In case you missed it, the Clint Eastwood speech at the Republican National Convention is all the rage today. Indeed, it appears to have overshadowed both Marco Rubio’s eloquent self-promotion and Mitt Romney’s capable acceptance speech. Here it is:
Clint started off alright. The first minute and a half was not bad. But then it quickly went downhill as he began to interrogate an imaginary Barack Obama with stumbling, awkward one-liners. At that point I was half expecting a young lady to walk out on the dais and say “Grandpa, what are you doing out here? You forgot to take your medicine!” All he was missing was a bathrobe.
Dirty Harry had been reduced to this? Even in the 2008 film “Gran Torino” Clint still had enough gravitas to growl a plausible threat to neighborhood hoodlums. But here he just appeared disheveled and confused. And my thoughts shifted away from his embarassing fumblings to the sad way that time + mortality manages to strip even the most noble of us down to our humblest parts. At the end when Clint joined the audience in a rousing rendition of “Go ahead, make my day!” it felt like the threat might have been directed to another senior eying the chocolate pudding at the retirement home lunch counter.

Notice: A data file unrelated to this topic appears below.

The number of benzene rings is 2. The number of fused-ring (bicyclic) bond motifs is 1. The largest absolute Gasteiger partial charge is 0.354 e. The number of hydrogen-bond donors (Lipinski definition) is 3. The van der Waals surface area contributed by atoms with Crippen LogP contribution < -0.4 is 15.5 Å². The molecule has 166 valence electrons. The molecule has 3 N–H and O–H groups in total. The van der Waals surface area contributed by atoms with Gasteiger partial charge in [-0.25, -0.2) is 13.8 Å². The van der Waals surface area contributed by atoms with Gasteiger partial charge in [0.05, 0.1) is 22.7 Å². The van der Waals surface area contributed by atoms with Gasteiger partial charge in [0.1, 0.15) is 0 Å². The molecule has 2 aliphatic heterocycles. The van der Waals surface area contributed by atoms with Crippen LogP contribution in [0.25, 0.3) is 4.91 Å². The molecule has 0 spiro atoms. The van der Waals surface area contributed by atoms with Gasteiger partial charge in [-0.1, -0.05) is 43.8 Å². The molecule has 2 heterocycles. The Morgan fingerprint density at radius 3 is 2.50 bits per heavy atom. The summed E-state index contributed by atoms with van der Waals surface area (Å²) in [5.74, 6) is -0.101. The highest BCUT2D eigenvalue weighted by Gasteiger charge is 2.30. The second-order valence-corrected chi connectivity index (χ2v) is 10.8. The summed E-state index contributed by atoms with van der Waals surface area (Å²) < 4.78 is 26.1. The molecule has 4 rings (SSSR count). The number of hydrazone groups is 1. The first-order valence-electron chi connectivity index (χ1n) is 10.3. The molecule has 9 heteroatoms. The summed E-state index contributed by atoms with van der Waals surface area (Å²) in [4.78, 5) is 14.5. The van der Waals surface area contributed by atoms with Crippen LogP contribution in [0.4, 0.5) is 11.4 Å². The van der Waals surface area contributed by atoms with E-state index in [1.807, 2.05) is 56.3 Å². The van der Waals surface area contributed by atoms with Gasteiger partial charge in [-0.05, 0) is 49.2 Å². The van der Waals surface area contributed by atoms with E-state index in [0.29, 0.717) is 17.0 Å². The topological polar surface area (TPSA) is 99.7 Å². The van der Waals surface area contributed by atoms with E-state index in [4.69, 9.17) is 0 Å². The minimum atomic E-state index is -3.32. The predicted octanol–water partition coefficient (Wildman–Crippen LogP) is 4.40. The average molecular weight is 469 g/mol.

Then my thoughts turned to a lyric sung by another aging gentleman. WAY back in the sixties Roger Daltrey of The Who belted out “I hope I die before I get old” in the classic song of youth rebellion “My Generation”. Daltrey is 68 now. Does he still perform “My Generation” in public? Does he now sing it tongue in cheek? Has he redefined “old” to include anybody over 90?
I don’t hope I die before I get old. I think I’d like to go like the historian Howard Zinn. He worked right up until his death from a heart attack at age 87. That sounds about right. But if a time comes when a microphone does me more harm than good, I hope that those around me have the presence of mind to block my way to the stage.